Tennis fans furious over Nick Kyrgios' brother's dodgy t-shirt

Christos Kyrgios, pictured watching a match at the Australian Open in 2015, is a keen supporter of his brother Nick. Source: Getty

It sometimes seems you can’t avoid betting advertisements in Australia – every ad break on free TV is full of them (sometimes twice!), it’s on billboards, the sides of buses, and pretty much incessant on popular radio stations.

But on humans themselves? That’s a relatively new one, but something that may be here to stay at our sporting events.

Betting house William Hill is one of the official sponsors of the Australian Open, but that didn’t stop Nick Kyrgios’ brother Christos from turning up to support the high-profile Aussie player with the logo of a rival betting company, SportsBet, emblazoned across his t-shirt.

Christos was regularly in full view of the television cameras, despite, as News Corp pointed out in its reports, a government ban on betting ads appearing on live, televised sporting events and radio before 8.30pm. The news outlet said Kyrgios’ match started at 7pm.

It wasn’t clear whether the tennis star’s brother had a deal with SportsBet, though it seems likely given that the the shirt, which also had the words ‘chill bro’ printed on it, was clearly custom-made t-shirt, and the company was certainly happy to acknowledge Christos’ move on its social media accounts.

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But plenty of onlookers were quick to accuse Christos of inappropriately wearing the shirt in exchange for cash.

“Brother of Kyrgios rocking the Sportsbet t-shirt in the players box. Probably got a nice cheque to wear that crap. Not the best look,” one Twitter user called MelbTiger Talk said, while another, Max Gibson, asked, “How many free bets did sportsbet give kyrgios’ brother for wearing that t-shirt?”.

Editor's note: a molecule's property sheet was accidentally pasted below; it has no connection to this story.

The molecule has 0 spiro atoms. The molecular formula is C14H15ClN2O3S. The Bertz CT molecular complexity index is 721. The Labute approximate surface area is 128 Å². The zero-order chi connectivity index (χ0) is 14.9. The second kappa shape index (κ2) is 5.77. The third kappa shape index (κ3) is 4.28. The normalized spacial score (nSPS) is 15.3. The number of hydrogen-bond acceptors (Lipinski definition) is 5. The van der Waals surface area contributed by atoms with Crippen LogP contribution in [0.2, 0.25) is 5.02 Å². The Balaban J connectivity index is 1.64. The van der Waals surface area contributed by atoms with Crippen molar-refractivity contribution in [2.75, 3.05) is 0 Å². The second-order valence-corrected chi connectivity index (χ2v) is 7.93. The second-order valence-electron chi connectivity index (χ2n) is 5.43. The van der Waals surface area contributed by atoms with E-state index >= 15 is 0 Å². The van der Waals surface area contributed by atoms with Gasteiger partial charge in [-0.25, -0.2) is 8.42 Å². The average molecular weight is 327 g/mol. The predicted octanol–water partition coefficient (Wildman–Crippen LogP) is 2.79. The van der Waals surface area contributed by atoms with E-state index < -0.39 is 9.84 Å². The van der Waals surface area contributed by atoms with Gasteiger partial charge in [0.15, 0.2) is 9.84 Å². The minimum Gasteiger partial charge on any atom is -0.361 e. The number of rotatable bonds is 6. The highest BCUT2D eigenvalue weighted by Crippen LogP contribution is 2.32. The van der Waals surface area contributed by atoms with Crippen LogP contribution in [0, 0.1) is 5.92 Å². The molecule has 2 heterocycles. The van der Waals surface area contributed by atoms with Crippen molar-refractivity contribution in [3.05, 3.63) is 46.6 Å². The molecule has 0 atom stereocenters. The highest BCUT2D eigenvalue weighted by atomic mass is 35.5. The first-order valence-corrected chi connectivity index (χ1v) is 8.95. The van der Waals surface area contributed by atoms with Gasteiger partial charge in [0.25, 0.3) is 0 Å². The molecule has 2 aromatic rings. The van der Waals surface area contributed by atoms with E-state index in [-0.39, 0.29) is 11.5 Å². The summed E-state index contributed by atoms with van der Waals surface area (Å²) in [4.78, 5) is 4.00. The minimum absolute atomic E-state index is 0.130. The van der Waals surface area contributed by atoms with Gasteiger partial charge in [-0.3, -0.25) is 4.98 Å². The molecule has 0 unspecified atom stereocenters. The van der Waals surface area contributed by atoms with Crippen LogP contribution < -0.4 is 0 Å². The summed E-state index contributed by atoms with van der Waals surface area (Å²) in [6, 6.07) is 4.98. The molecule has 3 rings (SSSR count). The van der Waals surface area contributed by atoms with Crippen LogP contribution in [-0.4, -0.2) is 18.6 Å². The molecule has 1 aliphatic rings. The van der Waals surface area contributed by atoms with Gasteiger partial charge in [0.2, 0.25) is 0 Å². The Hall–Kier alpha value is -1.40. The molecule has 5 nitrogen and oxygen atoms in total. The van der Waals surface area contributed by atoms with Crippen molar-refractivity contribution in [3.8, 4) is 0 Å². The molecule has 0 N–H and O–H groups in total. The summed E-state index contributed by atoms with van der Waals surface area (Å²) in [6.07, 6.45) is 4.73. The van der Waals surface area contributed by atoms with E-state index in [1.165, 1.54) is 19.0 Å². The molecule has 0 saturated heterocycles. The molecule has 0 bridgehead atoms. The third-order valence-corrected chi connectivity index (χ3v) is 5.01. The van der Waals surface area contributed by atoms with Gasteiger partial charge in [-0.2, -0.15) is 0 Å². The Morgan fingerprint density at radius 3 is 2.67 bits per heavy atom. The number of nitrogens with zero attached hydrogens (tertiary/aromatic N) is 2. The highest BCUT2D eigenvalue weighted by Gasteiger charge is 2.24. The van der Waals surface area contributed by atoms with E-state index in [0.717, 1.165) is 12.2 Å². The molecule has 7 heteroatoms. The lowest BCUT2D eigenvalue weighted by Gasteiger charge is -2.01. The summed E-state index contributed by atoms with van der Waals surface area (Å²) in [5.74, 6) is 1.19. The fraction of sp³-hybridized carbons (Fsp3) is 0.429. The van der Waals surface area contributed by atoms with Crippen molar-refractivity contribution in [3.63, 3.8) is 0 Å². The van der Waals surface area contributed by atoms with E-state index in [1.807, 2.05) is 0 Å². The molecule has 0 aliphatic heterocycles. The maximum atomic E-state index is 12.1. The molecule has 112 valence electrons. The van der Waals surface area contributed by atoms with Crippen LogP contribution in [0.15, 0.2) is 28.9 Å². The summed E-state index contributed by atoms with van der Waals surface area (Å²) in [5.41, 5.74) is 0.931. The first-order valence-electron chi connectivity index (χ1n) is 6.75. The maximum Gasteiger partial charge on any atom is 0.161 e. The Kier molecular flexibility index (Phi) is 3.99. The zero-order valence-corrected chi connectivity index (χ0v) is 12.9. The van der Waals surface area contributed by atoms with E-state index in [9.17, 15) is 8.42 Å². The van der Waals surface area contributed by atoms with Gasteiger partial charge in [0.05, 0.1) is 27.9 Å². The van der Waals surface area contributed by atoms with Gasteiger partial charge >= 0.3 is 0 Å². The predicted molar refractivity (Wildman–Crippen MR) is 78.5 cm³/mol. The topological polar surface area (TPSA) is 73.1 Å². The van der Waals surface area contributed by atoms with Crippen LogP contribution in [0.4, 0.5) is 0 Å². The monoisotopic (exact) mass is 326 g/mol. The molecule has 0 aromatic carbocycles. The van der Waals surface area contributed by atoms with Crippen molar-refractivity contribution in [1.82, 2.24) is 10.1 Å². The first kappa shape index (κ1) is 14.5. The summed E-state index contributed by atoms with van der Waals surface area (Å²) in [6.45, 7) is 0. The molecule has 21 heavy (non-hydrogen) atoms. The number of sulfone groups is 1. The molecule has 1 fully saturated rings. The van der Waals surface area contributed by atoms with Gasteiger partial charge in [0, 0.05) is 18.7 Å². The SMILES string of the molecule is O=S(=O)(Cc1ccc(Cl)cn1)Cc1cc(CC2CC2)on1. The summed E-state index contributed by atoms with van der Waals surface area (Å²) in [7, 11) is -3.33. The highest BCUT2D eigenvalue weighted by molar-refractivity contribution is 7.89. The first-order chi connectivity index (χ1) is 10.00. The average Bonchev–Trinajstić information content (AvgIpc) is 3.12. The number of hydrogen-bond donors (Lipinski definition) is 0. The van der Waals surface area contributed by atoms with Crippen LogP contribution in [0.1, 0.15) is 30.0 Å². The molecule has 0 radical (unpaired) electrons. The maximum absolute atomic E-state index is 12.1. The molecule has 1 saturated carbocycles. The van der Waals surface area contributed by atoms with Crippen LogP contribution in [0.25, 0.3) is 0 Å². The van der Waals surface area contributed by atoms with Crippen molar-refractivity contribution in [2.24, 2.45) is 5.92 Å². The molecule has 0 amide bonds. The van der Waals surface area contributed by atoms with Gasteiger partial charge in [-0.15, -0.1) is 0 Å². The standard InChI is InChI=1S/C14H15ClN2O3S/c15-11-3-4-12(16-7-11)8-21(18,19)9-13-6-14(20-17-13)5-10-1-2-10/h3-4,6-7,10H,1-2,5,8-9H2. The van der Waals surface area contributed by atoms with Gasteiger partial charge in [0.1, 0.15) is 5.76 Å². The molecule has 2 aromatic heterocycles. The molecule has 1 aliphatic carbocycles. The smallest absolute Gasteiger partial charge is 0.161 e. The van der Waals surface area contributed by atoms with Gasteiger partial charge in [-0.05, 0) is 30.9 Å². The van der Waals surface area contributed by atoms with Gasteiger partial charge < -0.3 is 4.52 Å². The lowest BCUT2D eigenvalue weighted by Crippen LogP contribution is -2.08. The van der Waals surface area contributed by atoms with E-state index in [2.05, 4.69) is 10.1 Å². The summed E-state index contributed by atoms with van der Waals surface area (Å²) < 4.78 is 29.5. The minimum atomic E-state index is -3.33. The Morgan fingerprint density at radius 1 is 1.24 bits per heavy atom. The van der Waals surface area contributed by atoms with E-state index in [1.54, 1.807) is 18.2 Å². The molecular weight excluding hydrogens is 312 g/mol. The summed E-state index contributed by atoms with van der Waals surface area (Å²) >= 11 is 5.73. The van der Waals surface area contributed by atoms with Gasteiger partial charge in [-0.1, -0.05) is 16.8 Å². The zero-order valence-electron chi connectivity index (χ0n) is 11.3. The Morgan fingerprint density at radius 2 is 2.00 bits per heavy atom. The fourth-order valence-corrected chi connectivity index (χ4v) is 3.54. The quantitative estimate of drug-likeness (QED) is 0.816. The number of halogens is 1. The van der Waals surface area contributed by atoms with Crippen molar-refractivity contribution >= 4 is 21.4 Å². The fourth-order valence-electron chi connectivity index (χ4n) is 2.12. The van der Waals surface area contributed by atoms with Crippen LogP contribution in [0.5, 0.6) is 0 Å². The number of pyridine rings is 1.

Others pointed out that with tennis recently surrounded by scandal, what with the match-fixing allegations of recent years, plus the fact that the Tennis Australia stopped allowing William Hill – it’s ‘official betting partner – to run court-side advertisements in 2016, it was possibly not a great decision to permit Christos to wear the shirt. (It is, of course, possible that Tennis Australia was unaware he intended to do so, given that it’s not difficult to hide a t-shirt under a jacket.)

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“How is Kyrgios’ brother getting away with such blatant sports betting promotion at a live sports event?,” a tweeter called ButteredFrog asked, while others were happy to just poke fun at the situation.

Tennis Australia didn’t immediately respond on Twitter to the tweets directed at it about the issue. Nick Kyrgios, meanwhile, defeated Viktor Troicki from Serbia 7-5, 6-4, 7-6, the ABC reported, to advance to the third round of the Open.

Such ‘guerilla advertising’ stunts aren’t new. People have been invading public events, wearing branded clothing and even getting tattooed in the name of getting advertisers’ names into the public eye for years. Nor is the habit of high-profile spectators wearing sponsors’ logos at events. Nor, of course, is the concept of heavy branding at sporting events, with sponsors’ names emblazoned on players’ attire. 

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But sports betting and online gambling are sensitive topics in Australia, making it always likely that Christos’ actions would attract more attention than, say, had he been wearing a sporting goods’ sponsor’s name.

What do you think about this kind of guerilla advertising of sports betting? Do we already have too much gaming advertising in the media in Australia? Do you think the advertising contributes to gambling addiction, or is that a personal issue unconnected to advertising?